A Princess Builds Her Own Castle… Out of Sand
See, the sandcastle is a work of art -- one that can only be achieved through years of practice and packing sand correctly in oddly shaped buckets.
I arrived at the 37th Ave. entrance off 3rd St. in Ponte Vedra, and employing a child size shovel, I began to scoop out my land.
I don’t know about you, but I have dreams of a large castle with a gleaming crystal moat.
I want a drawbridge and high, protective walls. The tower I live and sleep in must be the tallest tower of them all.
Then, of course, I realize the detailing of my dreams must be produced using sand and must be scaled to a manageable size. Still, I continue to replicate my dreams in the grit of the sand.
After flattening and digging out my moat, I begin to plan the layout of my castle. I wanted a wall going around the entire six-foot perimeter. I wanted a main tower, serving as the largest of the kingdom.
I needed four smaller towers to embody the largest tower and walls connecting the four. Necessities remaining included a drawbridge and guards.
Assuming the guards would be slightly more difficult to come by, I forgot that notion and tried to work out a way to create an actual movable bridge out of sand.
However, before the bridge could be put in place, I began with the most central aspect of the castle—the large tower. I grabbed buckets and found the shoreline.
Breaking ground for my masterpiece where the waves hit the beach before ebbing back into the ocean, my selected location became problematic for several reasons. I thought this spot would help with my dreams of a moat; however the constant water filling the moat turned out to wash away the banks entirely.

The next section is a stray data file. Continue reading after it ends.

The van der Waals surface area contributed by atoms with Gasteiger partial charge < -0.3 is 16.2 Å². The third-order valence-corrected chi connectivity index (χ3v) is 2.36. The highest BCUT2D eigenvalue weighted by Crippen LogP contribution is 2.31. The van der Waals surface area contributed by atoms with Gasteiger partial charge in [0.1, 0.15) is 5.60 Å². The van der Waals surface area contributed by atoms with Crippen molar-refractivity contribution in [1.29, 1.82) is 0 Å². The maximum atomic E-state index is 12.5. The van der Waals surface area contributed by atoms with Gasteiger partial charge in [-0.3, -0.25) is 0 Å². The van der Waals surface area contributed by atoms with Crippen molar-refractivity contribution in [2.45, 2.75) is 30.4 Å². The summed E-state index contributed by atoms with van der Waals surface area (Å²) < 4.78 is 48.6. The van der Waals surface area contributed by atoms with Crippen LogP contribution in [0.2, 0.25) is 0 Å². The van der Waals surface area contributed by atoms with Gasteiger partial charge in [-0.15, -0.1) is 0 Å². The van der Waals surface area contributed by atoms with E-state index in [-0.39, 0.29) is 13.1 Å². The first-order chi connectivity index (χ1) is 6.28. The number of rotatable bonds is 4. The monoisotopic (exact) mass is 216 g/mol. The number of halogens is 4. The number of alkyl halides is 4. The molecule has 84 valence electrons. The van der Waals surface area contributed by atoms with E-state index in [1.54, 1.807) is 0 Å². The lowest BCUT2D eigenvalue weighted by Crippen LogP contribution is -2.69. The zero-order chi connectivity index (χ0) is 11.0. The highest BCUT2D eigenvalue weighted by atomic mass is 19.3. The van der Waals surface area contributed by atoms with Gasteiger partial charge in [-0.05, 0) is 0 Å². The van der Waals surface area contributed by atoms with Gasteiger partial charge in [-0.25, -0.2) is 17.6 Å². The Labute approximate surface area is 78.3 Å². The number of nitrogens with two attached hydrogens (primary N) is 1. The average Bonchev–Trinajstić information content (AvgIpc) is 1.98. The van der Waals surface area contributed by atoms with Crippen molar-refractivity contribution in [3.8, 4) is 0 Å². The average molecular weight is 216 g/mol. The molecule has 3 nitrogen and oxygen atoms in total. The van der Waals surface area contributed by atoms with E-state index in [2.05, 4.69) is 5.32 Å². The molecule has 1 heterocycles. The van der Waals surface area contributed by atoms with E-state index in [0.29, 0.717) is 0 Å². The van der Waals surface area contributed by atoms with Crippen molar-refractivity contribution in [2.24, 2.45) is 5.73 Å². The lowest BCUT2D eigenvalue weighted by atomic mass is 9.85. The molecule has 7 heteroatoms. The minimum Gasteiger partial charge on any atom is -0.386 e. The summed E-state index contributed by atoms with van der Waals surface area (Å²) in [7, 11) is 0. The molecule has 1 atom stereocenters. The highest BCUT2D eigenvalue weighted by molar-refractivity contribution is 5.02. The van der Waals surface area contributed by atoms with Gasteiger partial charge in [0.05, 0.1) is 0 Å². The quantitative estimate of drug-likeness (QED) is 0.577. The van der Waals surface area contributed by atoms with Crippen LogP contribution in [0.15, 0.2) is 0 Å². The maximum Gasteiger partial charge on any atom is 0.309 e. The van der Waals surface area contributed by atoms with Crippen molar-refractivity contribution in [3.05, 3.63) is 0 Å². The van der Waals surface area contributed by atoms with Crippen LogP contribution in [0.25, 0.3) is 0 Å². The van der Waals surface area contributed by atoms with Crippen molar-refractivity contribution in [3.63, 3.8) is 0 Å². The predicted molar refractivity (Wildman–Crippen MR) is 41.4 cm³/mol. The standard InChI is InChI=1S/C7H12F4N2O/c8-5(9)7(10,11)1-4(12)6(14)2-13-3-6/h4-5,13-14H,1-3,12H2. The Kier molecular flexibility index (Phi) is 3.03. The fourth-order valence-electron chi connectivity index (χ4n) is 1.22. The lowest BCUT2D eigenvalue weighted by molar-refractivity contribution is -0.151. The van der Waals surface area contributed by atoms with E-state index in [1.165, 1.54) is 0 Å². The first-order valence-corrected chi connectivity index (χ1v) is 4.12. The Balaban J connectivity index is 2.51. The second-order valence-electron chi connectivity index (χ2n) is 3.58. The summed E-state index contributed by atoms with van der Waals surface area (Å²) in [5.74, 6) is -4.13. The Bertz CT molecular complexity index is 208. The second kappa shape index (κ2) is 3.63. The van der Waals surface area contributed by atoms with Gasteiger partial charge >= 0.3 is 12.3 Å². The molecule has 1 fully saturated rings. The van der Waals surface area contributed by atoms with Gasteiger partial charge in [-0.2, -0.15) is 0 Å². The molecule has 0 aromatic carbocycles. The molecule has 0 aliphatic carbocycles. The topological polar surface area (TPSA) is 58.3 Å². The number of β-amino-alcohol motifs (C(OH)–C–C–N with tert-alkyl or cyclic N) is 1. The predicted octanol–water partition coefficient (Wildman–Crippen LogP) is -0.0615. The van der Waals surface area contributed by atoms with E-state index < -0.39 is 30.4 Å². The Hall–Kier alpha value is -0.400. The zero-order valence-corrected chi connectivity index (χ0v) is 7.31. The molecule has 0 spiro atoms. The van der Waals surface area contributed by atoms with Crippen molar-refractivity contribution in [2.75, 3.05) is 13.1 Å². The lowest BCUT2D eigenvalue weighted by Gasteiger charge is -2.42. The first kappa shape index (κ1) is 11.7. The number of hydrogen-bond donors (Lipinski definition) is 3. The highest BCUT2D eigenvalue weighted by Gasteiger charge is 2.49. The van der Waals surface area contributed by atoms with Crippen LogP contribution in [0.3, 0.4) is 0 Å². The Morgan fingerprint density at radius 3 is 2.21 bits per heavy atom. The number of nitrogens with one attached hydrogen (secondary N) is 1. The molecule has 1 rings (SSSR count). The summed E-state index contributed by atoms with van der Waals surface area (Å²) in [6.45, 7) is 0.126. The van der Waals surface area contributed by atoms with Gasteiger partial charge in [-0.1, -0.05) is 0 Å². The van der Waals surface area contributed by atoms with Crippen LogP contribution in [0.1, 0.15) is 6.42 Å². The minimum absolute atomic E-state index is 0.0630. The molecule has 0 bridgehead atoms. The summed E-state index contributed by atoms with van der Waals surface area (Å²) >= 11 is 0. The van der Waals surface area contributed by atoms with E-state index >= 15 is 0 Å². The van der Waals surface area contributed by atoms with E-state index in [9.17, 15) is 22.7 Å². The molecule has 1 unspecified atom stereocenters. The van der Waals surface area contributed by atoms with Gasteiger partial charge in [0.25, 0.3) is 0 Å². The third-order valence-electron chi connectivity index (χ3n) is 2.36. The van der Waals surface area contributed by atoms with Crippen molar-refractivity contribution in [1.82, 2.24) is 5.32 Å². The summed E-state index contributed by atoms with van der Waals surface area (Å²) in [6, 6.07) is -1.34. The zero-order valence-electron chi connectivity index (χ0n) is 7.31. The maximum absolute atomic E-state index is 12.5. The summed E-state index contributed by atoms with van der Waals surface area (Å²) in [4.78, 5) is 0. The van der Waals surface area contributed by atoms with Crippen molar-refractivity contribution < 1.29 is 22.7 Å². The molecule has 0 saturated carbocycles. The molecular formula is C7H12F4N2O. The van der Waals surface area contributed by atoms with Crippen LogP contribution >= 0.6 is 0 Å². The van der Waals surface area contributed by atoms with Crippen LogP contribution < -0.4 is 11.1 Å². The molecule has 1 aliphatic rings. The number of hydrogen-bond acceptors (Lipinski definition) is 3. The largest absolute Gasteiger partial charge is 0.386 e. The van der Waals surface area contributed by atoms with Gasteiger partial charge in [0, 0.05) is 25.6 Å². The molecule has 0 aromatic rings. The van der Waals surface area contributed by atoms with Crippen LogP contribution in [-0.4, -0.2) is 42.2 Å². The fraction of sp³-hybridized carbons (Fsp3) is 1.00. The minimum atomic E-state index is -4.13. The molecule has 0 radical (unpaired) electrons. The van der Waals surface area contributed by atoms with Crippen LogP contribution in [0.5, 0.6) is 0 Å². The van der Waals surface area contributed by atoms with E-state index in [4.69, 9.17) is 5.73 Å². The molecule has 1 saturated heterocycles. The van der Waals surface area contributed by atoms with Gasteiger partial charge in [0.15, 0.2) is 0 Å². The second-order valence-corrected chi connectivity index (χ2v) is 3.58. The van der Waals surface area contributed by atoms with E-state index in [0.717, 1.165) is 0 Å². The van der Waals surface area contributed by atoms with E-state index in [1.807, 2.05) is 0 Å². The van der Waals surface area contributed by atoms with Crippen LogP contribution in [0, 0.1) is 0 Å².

Despite this, I filled a blue sandcastle mold-bucket with sand, the slightly moist kind that would add substance and not stick to the bucket.
Tipping it over, I pressed on the top of the bucket to get any sand out of the little corners and details. I slid the bucket slowly over the mold, trying not to make any sudden movements that would ruin the mold.
Successful with the centerpiece, I moved on to the four surrounding towers. Using a smaller mold, I created three perfect ones. The fourth did not turn out so well because the sand failed to extract from the mold in good condition.
Salvaging what I could from the disastrous tower, I began work on the walls. These molds were the easiest to use and I repeated the process until I had surrounded my castle.
At this point, my moat had become flooded and had begun to sink some of my land. I quickly tried to create a drawbridge so I could be finished with my castle and move-on in my beach day.
The drawbridge evolved into an epic tunnel, made of compacted sand and hung over my moat, connected the front door (made of a shell) and the rest of my kingdom-land (the ocean).
Satisfied by my creation, I scurried back to retrieve the camera before the elements of tide and people ruined my castle.
In the process of finding my camera and batteries, I came back to find that my castle to become a mound of ruined sand.
Footprints belonging to small children covered what remained of my empire while the rest of it had washed away.
I left the beach dejected but had a glimmer of hope. Living in Jacksonville provides me with miles of beaches to rehash the perfect sandcastle and work to make it come true!
If you haven't yet, get out to the beach yourself and play around in the sand like a little kid again. It's good, not so clean fun.
Mary Elizabeth Robertson is a journalism student spending her summer on the First Coast. She'll be interning for the Jacksonville Observer and writing a twice-weekly column about her experiences called New Girl in Town.
Got a suggestion for something thing Mary Elizabeth should try? Post a comment below!